Excess winter deaths reached their highest levels for nearly 10 years and rose by almost 50% on 2007-8 levels, National Statistics figures published today revealed.
They showed there were 36,700 extra deaths in England and Wales during the winter months – December to March – in 2008-9, compared with the average for the non-winter months, the highest level since 1999-2000.
Among people aged over 75, there were 29,400 excess deaths.
The news sparked an angry reaction from merged charity Age Concern and Help the Aged.
Head of policy Andrew Harrop said the figures sounded a “deafening wake-up call about the older population’s well-being if we have another cold snap”, and urged the government to tackle fuel poverty among pensioners.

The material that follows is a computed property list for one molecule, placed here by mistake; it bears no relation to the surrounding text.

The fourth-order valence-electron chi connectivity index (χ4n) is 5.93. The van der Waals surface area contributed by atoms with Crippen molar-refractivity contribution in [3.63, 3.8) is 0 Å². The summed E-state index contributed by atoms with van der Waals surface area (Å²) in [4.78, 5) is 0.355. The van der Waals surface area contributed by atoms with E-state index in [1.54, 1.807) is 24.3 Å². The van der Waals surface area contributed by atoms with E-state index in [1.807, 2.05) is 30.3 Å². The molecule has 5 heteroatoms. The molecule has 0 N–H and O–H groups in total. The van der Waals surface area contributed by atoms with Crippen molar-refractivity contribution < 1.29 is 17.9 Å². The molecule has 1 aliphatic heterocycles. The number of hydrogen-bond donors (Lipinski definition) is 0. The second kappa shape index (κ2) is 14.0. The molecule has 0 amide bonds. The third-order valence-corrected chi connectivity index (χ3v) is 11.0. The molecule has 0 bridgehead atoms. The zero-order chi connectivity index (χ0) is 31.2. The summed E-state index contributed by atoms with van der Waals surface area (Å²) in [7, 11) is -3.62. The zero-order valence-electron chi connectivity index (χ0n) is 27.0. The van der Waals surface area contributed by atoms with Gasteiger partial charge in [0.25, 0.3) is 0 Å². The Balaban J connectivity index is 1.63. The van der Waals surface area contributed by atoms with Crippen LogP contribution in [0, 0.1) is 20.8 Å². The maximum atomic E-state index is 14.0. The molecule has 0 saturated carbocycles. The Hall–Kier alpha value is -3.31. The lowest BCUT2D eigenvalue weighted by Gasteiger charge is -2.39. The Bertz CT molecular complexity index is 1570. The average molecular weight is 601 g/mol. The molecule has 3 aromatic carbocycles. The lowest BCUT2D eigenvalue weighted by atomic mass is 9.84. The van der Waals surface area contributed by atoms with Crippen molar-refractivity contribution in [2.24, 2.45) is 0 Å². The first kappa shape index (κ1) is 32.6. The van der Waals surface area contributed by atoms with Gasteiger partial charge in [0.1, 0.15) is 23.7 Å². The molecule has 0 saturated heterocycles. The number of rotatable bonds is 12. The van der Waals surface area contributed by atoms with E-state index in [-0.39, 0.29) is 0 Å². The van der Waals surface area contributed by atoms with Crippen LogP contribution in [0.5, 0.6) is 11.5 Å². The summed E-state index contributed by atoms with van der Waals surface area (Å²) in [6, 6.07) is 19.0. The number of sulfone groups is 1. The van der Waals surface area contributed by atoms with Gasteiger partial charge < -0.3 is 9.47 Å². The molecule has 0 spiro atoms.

He added: “Last winter, as temperatures plunged, rising inflation and soaring energy bills forced two in five older people to cut back on their heating to save money.”
Harrop said the government should use next month’s pre-budget report to reverse funding cuts planned for the Warm Front Scheme, which provides grants to help people on lower incomes meet heating costs.